"A medical student acquaintance, Ham, said that his 'friend' had lain with an 'unclean woman' and had a discharge," Cobb wrote to Salon. "Ham looked at the discharge from his 'friend' and saw animalcules in it (the modern consensus is that the 'friend' had gonorrhea, in which dead spermatozoa can appear in the discharge). He was not looking for the secret of life, or trying to understand the role of semen, and his discovery did not lead to any breakthrough in this respect. That lay about 170 years in the future!"

By contrast, sperm would remain mostly a mystery in Leeuwenhoek's own lifetime. After telling Leeuwenhoek to make more observations, the Royal Society finally published his paper in Latin in 1679. It included illustrations of the "animalcules" from not only human semen but also the semen of dogs, horses and rabbits.


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"The Royal Society was not particularly impressed — it didn't discuss the issue until July 1679," Cobb told Salon. "Other thinkers were sharper and suggested that this might shed light on 'generation' — where babies come from. But it wasn't clear to anyone what it actually proved."

For his part, "Leeuwenhoek eventually decided that these animalcules were the sole source of life, with eggs either being non-existent (mammals) or sources of food (birds, frogs, etc.) but he had no proof, and his view was very much a minority one for the next two centuries."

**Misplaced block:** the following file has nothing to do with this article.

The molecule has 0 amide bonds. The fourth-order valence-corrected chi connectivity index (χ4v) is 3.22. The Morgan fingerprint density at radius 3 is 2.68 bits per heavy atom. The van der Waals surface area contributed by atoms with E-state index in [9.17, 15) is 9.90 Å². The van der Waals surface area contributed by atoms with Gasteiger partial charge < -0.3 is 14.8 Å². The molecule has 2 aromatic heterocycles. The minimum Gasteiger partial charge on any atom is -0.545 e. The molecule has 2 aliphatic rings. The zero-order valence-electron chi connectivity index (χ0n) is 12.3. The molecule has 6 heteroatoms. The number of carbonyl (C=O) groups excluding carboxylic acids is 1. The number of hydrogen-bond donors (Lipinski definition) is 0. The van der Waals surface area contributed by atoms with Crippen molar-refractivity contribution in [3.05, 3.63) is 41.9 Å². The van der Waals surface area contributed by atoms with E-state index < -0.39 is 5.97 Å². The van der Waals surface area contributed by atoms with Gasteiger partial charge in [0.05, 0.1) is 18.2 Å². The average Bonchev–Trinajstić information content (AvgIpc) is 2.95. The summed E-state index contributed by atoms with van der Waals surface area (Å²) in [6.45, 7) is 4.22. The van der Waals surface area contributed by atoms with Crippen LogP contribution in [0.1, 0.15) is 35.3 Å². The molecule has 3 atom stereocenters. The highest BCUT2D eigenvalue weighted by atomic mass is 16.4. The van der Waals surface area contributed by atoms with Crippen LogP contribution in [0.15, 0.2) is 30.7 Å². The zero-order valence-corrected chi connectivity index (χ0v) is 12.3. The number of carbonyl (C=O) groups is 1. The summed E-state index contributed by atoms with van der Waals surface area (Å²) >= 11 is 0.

At the same time, Leeuwenhoek mostly continued with his careers as a draper and a world-renowned expert on developing microscopes. Because he did not fully understand what he had seen, the world would view his discovery as little more than a gross piece of trivia for a few more centuries.

"He was not particularly interested in the problem of generation," Cobb told Salon.


By Matthew Rozsa

Matthew Rozsa is a professional writer whose work has appeared in multiple national media outlets since 2012 and exclusively at Salon since 2016. He specializes in covering science and history, and is particularly passionate about climate change, animal science, disability rights, plastic pollution and a wide range of political issues. He has interviewed many prominent figures (reflecting his diverse interests) including President Jimmy Carter (1977-1981), Israeli Prime Minister Ehud Barak (1999-2001), animal scientist and autism activist Temple Grandin, inventor Ernő Rubik, epidemiologist Monica Gandhi, theoretical cosmologist Janna Levin, mRNA vaccine pioneer Katalin Karikó, philosopher of science Vinciane Despret, actor George Takei ("Star Trek"), climatologist Michael E. Mann, Libertarian presidential candidate Gary Johnson (2012, 2016), actress Cady McClain ("All My Children"), Democratic vice presidential nominee Joe Lieberman (2000), Ambassador Michael McFaul (2012-2014), economist Richard Wolff, director Kevin Greutert ("Saw VI"), model Liskula Cohen, actor Rodger Bumpass ("SpongeBob Squarepants"), Senator John Hickenlooper (2021-present), APHA Executive Director Georges Benjamin (2002-present), comedian Bill Burr ("F Is for Family"), novelist James Patterson ("The President's Daughter"), comedian David Cross ("Scary Movie 2") and right-wing insurrectionist Roger Stone.

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Biology Deep Dive History Of Science Leeuwenhoek Reproductive Health Science Semen Sperm